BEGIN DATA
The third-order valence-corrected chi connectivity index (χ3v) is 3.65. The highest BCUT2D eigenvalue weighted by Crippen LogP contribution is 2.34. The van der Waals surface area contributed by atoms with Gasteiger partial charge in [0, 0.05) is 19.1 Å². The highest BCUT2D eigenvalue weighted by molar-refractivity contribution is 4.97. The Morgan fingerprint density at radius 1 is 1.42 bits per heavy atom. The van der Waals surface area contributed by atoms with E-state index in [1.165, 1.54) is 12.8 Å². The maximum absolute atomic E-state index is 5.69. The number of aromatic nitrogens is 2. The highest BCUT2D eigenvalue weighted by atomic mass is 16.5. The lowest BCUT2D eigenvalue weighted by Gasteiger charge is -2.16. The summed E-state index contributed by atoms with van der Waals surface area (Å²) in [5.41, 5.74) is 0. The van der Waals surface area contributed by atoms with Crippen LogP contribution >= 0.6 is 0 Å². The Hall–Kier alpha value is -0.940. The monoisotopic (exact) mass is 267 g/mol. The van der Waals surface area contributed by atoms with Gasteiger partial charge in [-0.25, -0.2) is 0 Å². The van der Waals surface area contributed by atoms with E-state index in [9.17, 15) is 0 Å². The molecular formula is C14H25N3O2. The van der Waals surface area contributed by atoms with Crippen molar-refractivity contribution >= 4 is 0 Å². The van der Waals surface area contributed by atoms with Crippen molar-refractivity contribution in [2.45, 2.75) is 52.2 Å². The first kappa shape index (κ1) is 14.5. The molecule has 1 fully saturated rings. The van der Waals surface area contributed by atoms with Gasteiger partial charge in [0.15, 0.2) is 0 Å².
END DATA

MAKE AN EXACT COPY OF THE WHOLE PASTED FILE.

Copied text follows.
The third-order valence-corrected chi connectivity index (χ3v) is 3.65. The highest BCUT2D eigenvalue weighted by Crippen LogP contribution is 2.34. The van der Waals surface area contributed by atoms with Gasteiger partial charge in [0, 0.05) is 19.1 Å². The highest BCUT2D eigenvalue weighted by molar-refractivity contribution is 4.97. The Morgan fingerprint density at radius 1 is 1.42 bits per heavy atom. The van der Waals surface area contributed by atoms with E-state index in [1.165, 1.54) is 12.8 Å². The maximum absolute atomic E-state index is 5.69. The number of aromatic nitrogens is 2. The highest BCUT2D eigenvalue weighted by atomic mass is 16.5. The lowest BCUT2D eigenvalue weighted by Gasteiger charge is -2.16. The summed E-state index contributed by atoms with van der Waals surface area (Å²) in [5.41, 5.74) is 0. The van der Waals surface area contributed by atoms with Crippen LogP contribution >= 0.6 is 0 Å². The Hall–Kier alpha value is -0.940. The monoisotopic (exact) mass is 267 g/mol. The van der Waals surface area contributed by atoms with Gasteiger partial charge in [-0.25, -0.2) is 0 Å². The van der Waals surface area contributed by atoms with E-state index in [9.17, 15) is 0 Å². The molecular formula is C14H25N3O2. The van der Waals surface area contributed by atoms with Crippen molar-refractivity contribution >= 4 is 0 Å². The van der Waals surface area contributed by atoms with Crippen molar-refractivity contribution in [2.45, 2.75) is 52.2 Å². The first kappa shape index (κ1) is 14.5. The molecule has 1 fully saturated rings. The van der Waals surface area contributed by atoms with Gasteiger partial charge in [0.15, 0.2) is 0 Å².